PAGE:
Starbucks waters down its reward program, doubling number of points needed for free coffee

Starbucks is rolling out new rules for its loyalty program on Monday, changes that in some cases could see customers need to use twice as many points to get the same items they got before.

Changes to reward program will in some cases require twice as many points for same product

A woman drinks from a Starbucks disposable coffee cup.
As of Monday, Starbucks drinkers like this woman in a location in Seattle will need to spend twice as many reward points to get a cup of coffee. (Marcus Donner/Reuters)

Much like it has done to just about every other facet of Canadian bills, inflation has come for your morning coffee.

Starbucks is rolling out new rules for its loyalty program in the United States and Canada on Monday, changes that in some cases could see customers need to use twice as many points to get the same items they got before.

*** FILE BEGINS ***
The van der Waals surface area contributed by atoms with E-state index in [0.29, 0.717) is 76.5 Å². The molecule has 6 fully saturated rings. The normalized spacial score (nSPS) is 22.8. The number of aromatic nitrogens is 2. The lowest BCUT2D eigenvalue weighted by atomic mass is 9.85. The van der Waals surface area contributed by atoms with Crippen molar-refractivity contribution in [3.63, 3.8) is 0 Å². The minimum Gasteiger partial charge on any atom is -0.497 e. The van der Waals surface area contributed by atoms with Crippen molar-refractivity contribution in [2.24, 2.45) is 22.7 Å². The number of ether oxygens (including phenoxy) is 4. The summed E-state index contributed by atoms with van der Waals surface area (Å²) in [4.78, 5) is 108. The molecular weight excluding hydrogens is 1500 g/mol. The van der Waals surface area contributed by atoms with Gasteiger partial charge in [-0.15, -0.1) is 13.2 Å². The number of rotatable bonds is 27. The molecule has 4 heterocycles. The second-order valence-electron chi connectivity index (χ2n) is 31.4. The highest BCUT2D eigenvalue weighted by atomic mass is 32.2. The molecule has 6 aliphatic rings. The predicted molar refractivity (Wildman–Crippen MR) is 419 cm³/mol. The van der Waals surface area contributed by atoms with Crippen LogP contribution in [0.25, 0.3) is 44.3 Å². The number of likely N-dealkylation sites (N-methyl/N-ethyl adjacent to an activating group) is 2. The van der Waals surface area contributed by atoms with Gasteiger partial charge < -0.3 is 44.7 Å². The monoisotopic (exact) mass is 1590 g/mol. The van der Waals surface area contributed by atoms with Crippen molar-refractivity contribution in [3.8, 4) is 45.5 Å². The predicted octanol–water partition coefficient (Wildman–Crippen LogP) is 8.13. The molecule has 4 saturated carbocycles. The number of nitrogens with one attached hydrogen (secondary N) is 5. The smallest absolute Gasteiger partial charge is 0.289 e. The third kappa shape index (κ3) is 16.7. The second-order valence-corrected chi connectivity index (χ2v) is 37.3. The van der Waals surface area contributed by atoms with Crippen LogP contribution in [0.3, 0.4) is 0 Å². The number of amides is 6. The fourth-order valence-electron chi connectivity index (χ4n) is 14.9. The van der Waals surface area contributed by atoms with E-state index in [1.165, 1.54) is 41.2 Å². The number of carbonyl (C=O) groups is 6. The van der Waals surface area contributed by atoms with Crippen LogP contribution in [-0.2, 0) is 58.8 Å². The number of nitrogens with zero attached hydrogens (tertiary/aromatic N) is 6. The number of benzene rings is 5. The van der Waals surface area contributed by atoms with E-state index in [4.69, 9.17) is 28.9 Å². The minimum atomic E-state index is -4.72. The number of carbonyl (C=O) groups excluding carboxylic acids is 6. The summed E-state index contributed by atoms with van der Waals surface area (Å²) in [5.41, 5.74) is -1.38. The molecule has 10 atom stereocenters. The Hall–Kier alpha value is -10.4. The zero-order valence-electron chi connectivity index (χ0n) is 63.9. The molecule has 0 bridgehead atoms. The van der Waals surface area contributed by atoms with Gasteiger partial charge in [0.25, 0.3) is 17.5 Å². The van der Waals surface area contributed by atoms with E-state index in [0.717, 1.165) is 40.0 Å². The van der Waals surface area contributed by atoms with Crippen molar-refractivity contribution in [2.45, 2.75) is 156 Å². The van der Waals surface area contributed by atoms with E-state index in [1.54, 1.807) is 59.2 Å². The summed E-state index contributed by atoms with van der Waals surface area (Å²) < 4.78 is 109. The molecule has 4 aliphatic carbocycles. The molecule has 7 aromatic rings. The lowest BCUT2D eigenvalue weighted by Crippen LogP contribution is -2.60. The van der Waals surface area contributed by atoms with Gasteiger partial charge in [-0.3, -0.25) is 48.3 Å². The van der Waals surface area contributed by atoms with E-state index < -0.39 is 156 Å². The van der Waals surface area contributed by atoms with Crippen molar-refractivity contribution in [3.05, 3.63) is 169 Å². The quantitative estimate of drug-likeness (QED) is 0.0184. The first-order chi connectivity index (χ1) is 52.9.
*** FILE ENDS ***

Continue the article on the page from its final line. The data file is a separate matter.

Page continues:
Customers will need to spend 100 stars — the chain's version of reward points — for most of its most popular individual items, including a hot drip coffee or tea, a baked good or prepackaged snack.

Previously, those items only cost 50 stars. How much they get you is changing, but the way to earn them is the same: a customer gets one star for every dollar they spend on Starbucks items using cash, debit or credit. Paying with a preloaded gift card will earn two stars for every dollar spent.

It's not just the basics going up, either. More expensive items like Frappucinos or hot breakfast items will now cost 200 stars instead of 150, and the price for a salad or sandwich is going from 250 to 300 stars. 

A small number of items are getting comparatively cheaper, however. A 454-gram bag of packaged coffee that previously cost 400 stars will now costs 300, and an iced coffee that used to cost 150 points will now available at the cheapest, 100-point tier.

A man named Patrick Sojka is shown in focus, standing in front of a Stabucks location, which is out of focus behind him.
Patrick Sojka, founder of Rewards Canada, says points devaluation is one of the biggest pet peeves among his membership. (Anis Heydari/CBC)